ICELAND, ICELAND, WHAT CAN I SAY?
18 days in their summer around Iceland was our choice for a holiday. Winter has its attractions, especially the Northern Lights but we had to be realistic. Even summer in Iceland can be bitter by our standards. Winter days are 10am to 2pm; you can’t see much in 4 hours especially when the wind and snow are blowing. Landscape was the attraction and to give you the end of the story first…….Iceland has it in spades. It might not be much bigger than Tasmania but the landscape is truly dynamic.
The glaciers are retreating but to our eyes they are enormous and living in a relatively benign landscape in Australia, I really didn’t appreciate the force of nature until I stood on a glacier and the ice caps of Iceland. Iceland’s most active volcanoes sit beneath the ice-cap and when they erupt the ice melts with incredible force carving huge valleys through the ice and basalt and flooding the coastal regions. Getting there is quite a feat, Reykjavik is a 3 hour flight from London and the flights aren’t cheap. So on top of a Perth to London flight you have another haul and though not cheap, Iceland Air is pretty basic. Once you land at Keflavik Airport, it is 49kms to Reykjavik.
Reykjavik is a pretty little town, with onlyl23,000 people but then the population of Iceland is only 333,000 people.
The roads are great, the infrastructure great and the facilities great. Iceland doesn’t have any armed forces, so money can be spent on more essential things such as education and health. Heating and electricity is basically free, coming from the thermal springs and water is plentiful.
The food is something else……..just think fermented shark (just gross), puffin, horse and minke whale. If you are an environmentalist, best stick to soup and bread.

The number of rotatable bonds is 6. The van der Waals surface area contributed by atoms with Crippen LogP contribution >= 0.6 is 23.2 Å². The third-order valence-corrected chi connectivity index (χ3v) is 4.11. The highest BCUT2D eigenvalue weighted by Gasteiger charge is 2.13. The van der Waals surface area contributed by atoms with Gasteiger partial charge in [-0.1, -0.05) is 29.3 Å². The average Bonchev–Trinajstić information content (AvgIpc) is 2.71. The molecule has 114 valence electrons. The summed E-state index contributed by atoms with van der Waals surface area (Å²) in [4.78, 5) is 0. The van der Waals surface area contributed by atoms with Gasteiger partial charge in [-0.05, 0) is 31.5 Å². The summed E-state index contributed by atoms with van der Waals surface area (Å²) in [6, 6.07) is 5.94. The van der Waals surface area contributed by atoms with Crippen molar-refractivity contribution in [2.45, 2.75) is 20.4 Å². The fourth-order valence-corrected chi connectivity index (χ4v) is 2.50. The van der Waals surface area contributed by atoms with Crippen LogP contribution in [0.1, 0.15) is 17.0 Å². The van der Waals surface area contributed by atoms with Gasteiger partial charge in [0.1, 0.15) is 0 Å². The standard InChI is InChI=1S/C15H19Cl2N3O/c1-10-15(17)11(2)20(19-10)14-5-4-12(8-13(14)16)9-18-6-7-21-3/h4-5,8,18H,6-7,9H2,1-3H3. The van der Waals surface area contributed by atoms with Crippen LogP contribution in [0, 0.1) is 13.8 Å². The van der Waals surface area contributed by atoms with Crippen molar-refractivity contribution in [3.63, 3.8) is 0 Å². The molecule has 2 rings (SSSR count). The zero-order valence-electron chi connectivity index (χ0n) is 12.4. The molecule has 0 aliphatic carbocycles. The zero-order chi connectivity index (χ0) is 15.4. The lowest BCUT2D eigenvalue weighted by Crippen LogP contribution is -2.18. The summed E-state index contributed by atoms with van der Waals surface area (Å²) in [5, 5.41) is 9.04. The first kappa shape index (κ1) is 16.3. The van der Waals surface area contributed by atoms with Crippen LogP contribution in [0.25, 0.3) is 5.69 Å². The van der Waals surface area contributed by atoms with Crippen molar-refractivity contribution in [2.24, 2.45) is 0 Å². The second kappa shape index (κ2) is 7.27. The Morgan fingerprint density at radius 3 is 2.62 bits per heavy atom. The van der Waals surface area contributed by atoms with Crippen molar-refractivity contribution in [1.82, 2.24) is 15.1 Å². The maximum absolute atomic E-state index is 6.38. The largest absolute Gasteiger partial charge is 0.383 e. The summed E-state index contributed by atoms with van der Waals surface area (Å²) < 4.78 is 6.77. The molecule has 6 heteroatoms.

The main meat dishes are lamb and fish. Vegetables are rare but tomatoes are plentiful being grown in glasshouses heated by thermal energy.
Food and, well just about everything, costs heaps. Buying any luxury makes you think twice and alcohol is a rich man’s game. Eating out is pricey, consider a steak and salad at US$73. However the main game in town is the landscape. Head west out of Reykjavik and you enter a landscape that inspired Jules Verne’s Journey to the Centre of the Earth. One highlight was visiting the fermented shark factory (Bjarnarhofn Shark Museum). Historically, life was very hard in Iceland as very little grew on the volcanic soil and the long winters made keeping stock difficult. Fermented shark sustained them through winter. Made from the large Greenland shark, it had to be cut and left to ferment because when fresh the shark’s flesh is poisonous. Once fermented it is edible, or so they say. The only way to eat it is in very small cubes, quickly swallowed before you smell or taste it and washed down by a quick tumbler of local schnapps. Once tried, never again, I suggest, but you can buy the T-shirt!
At Stykissholmur we boarded a boat and chugged out amongst the 100s of islands of the Hvammsfjodur. The islands are notable for twisted and contorted basalt pillars and puffins!
Amongst the islands we saw the small bay and island that Eric the Red (or Erik Thorvaldsson) lived on before being exiled and finding Greenland in 982. Out on the water we were glad we brought some warm clothing with us, clothing that never gets an airing in Roleystone.
So what more can I say in this short article? The people are wonderful and friendly to Australians, the history is fascinating and the landscape stunning